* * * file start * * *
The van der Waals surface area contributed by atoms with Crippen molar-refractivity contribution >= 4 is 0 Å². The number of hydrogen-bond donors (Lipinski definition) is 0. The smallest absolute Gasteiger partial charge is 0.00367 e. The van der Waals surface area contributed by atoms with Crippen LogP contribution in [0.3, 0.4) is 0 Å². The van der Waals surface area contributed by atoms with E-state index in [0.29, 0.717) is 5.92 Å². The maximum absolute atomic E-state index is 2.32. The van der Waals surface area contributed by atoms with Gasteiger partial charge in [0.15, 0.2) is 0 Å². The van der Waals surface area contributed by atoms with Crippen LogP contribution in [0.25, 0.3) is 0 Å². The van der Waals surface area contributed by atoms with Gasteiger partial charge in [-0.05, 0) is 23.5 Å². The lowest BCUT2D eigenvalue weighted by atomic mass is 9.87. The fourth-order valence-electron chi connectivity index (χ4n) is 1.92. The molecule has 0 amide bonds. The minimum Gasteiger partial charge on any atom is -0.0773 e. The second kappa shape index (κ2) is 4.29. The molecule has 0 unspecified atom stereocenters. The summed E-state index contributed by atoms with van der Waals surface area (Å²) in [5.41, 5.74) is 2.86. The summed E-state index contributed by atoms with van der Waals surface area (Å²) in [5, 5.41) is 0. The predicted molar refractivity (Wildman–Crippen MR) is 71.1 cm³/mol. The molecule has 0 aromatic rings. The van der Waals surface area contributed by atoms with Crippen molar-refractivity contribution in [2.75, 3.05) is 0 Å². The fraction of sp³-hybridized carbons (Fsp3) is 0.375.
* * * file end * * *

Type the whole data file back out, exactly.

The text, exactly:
The van der Waals surface area contributed by atoms with Crippen molar-refractivity contribution >= 4 is 0 Å². The number of hydrogen-bond donors (Lipinski definition) is 0. The smallest absolute Gasteiger partial charge is 0.00367 e. The van der Waals surface area contributed by atoms with Crippen LogP contribution in [0.3, 0.4) is 0 Å². The van der Waals surface area contributed by atoms with E-state index in [0.29, 0.717) is 5.92 Å². The maximum absolute atomic E-state index is 2.32. The van der Waals surface area contributed by atoms with Gasteiger partial charge in [0.15, 0.2) is 0 Å². The van der Waals surface area contributed by atoms with Crippen LogP contribution in [0.25, 0.3) is 0 Å². The van der Waals surface area contributed by atoms with Gasteiger partial charge in [-0.05, 0) is 23.5 Å². The lowest BCUT2D eigenvalue weighted by atomic mass is 9.87. The fourth-order valence-electron chi connectivity index (χ4n) is 1.92. The molecule has 0 amide bonds. The minimum Gasteiger partial charge on any atom is -0.0773 e. The second kappa shape index (κ2) is 4.29. The molecule has 0 unspecified atom stereocenters. The summed E-state index contributed by atoms with van der Waals surface area (Å²) in [5.41, 5.74) is 2.86. The summed E-state index contributed by atoms with van der Waals surface area (Å²) in [5, 5.41) is 0. The predicted molar refractivity (Wildman–Crippen MR) is 71.1 cm³/mol. The molecule has 0 aromatic rings. The van der Waals surface area contributed by atoms with Crippen molar-refractivity contribution in [2.75, 3.05) is 0 Å². The fraction of sp³-hybridized carbons (Fsp3) is 0.375.